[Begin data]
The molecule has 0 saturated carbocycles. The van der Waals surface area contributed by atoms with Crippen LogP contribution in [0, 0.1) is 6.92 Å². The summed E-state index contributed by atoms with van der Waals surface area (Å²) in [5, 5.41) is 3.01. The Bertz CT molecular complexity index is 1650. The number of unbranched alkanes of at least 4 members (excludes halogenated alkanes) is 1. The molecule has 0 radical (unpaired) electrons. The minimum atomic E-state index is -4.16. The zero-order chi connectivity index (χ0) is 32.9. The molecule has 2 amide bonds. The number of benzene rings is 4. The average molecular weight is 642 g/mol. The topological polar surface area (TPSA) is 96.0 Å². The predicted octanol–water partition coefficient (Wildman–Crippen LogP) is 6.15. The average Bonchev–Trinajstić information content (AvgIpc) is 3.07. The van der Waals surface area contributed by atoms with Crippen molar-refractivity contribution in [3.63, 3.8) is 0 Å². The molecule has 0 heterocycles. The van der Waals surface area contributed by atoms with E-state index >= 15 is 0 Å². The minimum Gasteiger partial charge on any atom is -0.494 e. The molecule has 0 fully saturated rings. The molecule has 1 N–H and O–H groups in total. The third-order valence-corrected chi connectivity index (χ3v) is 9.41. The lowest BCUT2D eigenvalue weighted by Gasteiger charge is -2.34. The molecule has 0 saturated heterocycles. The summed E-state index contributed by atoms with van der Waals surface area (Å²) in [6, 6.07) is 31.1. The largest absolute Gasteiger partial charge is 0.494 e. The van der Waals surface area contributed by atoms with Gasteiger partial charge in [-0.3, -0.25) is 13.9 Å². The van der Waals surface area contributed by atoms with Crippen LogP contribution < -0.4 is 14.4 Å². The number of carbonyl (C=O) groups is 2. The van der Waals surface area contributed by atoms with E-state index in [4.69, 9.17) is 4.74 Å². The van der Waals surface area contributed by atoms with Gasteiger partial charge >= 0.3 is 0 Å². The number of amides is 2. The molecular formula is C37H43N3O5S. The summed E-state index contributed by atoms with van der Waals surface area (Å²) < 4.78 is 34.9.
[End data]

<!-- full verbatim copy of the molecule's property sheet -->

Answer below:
The molecule has 0 saturated carbocycles. The van der Waals surface area contributed by atoms with Crippen LogP contribution in [0, 0.1) is 6.92 Å². The summed E-state index contributed by atoms with van der Waals surface area (Å²) in [5, 5.41) is 3.01. The Bertz CT molecular complexity index is 1650. The number of unbranched alkanes of at least 4 members (excludes halogenated alkanes) is 1. The molecule has 0 radical (unpaired) electrons. The minimum atomic E-state index is -4.16. The zero-order chi connectivity index (χ0) is 32.9. The molecule has 2 amide bonds. The number of benzene rings is 4. The average molecular weight is 642 g/mol. The topological polar surface area (TPSA) is 96.0 Å². The predicted octanol–water partition coefficient (Wildman–Crippen LogP) is 6.15. The average Bonchev–Trinajstić information content (AvgIpc) is 3.07. The van der Waals surface area contributed by atoms with Crippen molar-refractivity contribution in [3.63, 3.8) is 0 Å². The molecule has 0 heterocycles. The van der Waals surface area contributed by atoms with E-state index >= 15 is 0 Å². The minimum Gasteiger partial charge on any atom is -0.494 e. The molecule has 0 fully saturated rings. The molecule has 1 N–H and O–H groups in total. The third-order valence-corrected chi connectivity index (χ3v) is 9.41. The lowest BCUT2D eigenvalue weighted by Gasteiger charge is -2.34. The molecule has 0 saturated heterocycles. The summed E-state index contributed by atoms with van der Waals surface area (Å²) in [6, 6.07) is 31.1. The largest absolute Gasteiger partial charge is 0.494 e. The van der Waals surface area contributed by atoms with Gasteiger partial charge in [-0.3, -0.25) is 13.9 Å². The van der Waals surface area contributed by atoms with Crippen LogP contribution < -0.4 is 14.4 Å². The number of carbonyl (C=O) groups is 2. The van der Waals surface area contributed by atoms with E-state index in [4.69, 9.17) is 4.74 Å². The van der Waals surface area contributed by atoms with Gasteiger partial charge >= 0.3 is 0 Å². The number of amides is 2. The molecular formula is C37H43N3O5S. The summed E-state index contributed by atoms with van der Waals surface area (Å²) < 4.78 is 34.9.